ALBANY, N.Y. -- Opening the blocked airway of a patient who has suffered traumatic injuries could become just a bit easier, thanks to a medical device developed by a group of Union College entrepreneurs.
The product, called a Cric-Kit, for the cricothyroidotomy procedure performed to open obstructed airways, is the idea of Union seniors Jay Shah and Shane Hubbell, and alumnus Gordon Single, who graduated from the Schenectady college last year.
Their company, Second Breath LLC, is one of 10 semifinalists in the fifth annual Spirit of Entrepreneurship and Enterprise Development called SEED National Collegiate Venture Forum. The event is sponsored by TechKnowledge Point, a Santa Barbara, Calif.-based company that operates a subscription Web site, http://www.EntrePoint.com, that assesses colleges on the entrepreneurship education they provide.
The competition will be held March 14 and 15 at Reagan Ranch Center in Santa Barbara, and is expected to draw venture capitalists, private-equity managers and other potential investors.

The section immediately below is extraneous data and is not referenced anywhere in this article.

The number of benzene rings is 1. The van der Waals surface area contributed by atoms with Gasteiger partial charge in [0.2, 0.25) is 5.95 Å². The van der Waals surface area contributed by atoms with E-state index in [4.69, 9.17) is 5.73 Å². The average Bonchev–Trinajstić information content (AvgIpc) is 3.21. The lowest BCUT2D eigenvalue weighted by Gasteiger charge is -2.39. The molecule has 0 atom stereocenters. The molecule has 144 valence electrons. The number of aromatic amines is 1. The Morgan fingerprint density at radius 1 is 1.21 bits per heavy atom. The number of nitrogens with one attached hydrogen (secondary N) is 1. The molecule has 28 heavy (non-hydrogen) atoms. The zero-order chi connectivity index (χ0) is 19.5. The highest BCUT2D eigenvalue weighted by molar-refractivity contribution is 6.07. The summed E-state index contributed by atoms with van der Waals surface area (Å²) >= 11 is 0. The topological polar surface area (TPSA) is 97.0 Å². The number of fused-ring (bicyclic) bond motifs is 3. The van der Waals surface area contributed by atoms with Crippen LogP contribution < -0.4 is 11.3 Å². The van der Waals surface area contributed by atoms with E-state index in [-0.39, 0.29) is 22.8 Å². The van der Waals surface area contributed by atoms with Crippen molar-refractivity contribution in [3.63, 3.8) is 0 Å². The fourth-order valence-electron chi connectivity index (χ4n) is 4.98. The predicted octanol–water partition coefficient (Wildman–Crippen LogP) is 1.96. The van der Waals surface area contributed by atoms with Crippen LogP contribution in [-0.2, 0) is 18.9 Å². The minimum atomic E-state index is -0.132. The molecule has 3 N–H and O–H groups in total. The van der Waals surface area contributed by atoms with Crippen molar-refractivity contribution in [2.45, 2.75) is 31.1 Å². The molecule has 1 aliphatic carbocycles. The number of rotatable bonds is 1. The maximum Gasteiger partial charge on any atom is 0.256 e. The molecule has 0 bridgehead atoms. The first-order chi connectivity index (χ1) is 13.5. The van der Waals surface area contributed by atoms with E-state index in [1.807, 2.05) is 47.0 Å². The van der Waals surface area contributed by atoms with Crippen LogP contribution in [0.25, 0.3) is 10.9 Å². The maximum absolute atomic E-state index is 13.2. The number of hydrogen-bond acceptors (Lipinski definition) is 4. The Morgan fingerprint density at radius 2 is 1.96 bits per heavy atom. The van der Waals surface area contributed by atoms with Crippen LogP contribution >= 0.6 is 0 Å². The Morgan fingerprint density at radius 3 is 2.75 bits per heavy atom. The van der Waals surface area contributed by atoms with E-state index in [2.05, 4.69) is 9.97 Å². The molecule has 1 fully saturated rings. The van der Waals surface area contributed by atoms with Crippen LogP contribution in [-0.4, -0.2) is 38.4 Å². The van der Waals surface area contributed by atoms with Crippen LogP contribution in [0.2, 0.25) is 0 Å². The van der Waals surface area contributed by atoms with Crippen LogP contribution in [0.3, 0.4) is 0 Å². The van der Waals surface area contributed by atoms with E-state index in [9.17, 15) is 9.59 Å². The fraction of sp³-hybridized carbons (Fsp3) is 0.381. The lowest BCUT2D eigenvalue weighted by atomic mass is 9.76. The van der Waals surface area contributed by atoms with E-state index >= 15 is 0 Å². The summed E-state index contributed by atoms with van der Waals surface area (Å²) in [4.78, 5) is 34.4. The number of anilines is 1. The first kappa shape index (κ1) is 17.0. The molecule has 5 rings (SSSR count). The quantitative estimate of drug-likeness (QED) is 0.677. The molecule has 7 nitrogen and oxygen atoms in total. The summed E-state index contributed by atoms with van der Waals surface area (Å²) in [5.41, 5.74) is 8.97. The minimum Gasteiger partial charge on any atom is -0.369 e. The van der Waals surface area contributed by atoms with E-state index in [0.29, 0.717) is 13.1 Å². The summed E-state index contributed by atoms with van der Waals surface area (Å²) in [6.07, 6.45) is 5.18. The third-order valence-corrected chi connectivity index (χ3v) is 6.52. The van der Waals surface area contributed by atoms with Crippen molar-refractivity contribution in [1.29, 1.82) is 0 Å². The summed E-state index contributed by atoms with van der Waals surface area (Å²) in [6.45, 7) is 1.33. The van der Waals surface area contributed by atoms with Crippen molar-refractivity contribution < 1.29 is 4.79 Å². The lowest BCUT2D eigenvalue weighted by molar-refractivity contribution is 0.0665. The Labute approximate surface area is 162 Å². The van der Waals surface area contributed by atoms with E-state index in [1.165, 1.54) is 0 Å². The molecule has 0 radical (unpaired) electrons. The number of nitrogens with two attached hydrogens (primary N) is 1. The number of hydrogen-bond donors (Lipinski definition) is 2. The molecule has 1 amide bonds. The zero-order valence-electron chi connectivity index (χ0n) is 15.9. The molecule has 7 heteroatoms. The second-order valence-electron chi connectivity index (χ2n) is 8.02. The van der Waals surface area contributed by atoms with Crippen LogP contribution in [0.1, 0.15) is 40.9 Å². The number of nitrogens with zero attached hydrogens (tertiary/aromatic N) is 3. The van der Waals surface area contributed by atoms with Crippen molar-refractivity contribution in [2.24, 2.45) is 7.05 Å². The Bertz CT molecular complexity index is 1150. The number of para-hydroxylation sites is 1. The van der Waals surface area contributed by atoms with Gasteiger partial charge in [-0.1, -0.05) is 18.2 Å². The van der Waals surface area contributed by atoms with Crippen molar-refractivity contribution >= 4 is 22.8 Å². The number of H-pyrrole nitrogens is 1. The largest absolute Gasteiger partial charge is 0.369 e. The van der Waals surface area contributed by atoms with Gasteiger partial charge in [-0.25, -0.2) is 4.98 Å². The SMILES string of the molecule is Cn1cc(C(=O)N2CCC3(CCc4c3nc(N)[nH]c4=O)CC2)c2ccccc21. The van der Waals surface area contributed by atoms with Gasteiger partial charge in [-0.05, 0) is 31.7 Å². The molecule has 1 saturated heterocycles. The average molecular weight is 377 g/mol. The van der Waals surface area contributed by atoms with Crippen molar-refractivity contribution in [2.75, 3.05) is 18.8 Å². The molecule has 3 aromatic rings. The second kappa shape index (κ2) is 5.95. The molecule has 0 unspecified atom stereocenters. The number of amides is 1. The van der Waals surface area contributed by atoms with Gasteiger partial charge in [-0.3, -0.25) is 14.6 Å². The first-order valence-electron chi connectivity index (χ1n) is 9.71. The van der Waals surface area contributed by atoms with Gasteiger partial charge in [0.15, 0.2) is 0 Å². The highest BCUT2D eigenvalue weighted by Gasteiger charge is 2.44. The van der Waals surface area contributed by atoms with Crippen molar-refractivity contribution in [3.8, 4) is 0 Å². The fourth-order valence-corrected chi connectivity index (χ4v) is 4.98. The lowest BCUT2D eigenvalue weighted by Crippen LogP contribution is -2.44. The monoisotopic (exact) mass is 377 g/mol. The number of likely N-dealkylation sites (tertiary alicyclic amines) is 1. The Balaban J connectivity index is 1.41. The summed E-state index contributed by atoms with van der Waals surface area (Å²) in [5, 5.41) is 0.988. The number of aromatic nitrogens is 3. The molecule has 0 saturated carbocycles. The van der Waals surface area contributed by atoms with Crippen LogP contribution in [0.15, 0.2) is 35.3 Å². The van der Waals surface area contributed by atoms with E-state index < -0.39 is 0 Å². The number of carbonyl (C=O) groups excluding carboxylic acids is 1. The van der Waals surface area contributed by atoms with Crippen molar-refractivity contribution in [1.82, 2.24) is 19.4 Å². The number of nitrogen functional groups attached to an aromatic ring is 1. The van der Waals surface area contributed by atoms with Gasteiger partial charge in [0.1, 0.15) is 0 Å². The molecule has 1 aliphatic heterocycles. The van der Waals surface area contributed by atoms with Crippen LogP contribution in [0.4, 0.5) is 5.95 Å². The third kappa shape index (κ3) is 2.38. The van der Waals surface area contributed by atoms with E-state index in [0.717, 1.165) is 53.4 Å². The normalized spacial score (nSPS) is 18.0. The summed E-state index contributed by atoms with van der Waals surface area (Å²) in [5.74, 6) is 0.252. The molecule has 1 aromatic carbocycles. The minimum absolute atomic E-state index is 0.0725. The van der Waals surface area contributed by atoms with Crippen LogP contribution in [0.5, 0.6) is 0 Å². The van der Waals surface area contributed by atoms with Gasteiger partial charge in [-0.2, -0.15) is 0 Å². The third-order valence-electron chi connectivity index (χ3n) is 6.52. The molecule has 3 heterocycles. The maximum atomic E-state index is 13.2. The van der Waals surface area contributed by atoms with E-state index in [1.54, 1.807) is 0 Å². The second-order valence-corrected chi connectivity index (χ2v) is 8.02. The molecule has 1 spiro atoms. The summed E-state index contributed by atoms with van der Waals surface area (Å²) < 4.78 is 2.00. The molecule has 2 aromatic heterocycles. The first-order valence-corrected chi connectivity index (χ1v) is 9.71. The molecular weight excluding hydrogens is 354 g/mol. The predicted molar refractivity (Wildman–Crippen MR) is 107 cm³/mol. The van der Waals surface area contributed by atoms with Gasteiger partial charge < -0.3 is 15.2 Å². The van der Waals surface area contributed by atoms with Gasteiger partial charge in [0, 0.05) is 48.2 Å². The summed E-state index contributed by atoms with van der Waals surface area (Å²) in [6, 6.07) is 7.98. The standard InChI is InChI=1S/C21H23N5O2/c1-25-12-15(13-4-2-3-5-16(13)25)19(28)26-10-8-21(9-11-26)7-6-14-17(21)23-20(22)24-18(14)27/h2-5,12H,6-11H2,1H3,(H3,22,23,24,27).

Shah is Second Breath's acting CEO, Hubbell is acting CFO and Single is acting COO. Their device is designed to be used with just one hand, and to accommodate a range of breathing tube sizes. It also is designed to avoid puncturing the back of the patient's tracheal wall, and to be easy to use, since most paramedics perform the procedure only once or twice a year.
The Cric-Kit would be marketed for use by hospitals, ambulances and emergency response units.
Shah and Hubbell are both majoring in biology and economics. Single was an intern at Boston Scientific Corp. and AngioDynamics Inc.
Hubbell said the company is working on its first prototypes, which will then undergo some preclinical testing. They then will seek U.S. Food and Drug Administration approval, which they hope to achieve by May, according to their business plan. The devices would sell for about $400 each, and be produced locally by a company in Watervliet, Extreme Molding LLC, according to the business plan.
Second Breath placed second in the Tech Valley Collegiate Business Plan contest last year.The company is seeking $500,000 in start-up capital to pay for the first two years of operation, which include FDA approval, the start of manufacturing, and the hiring of a professional management team.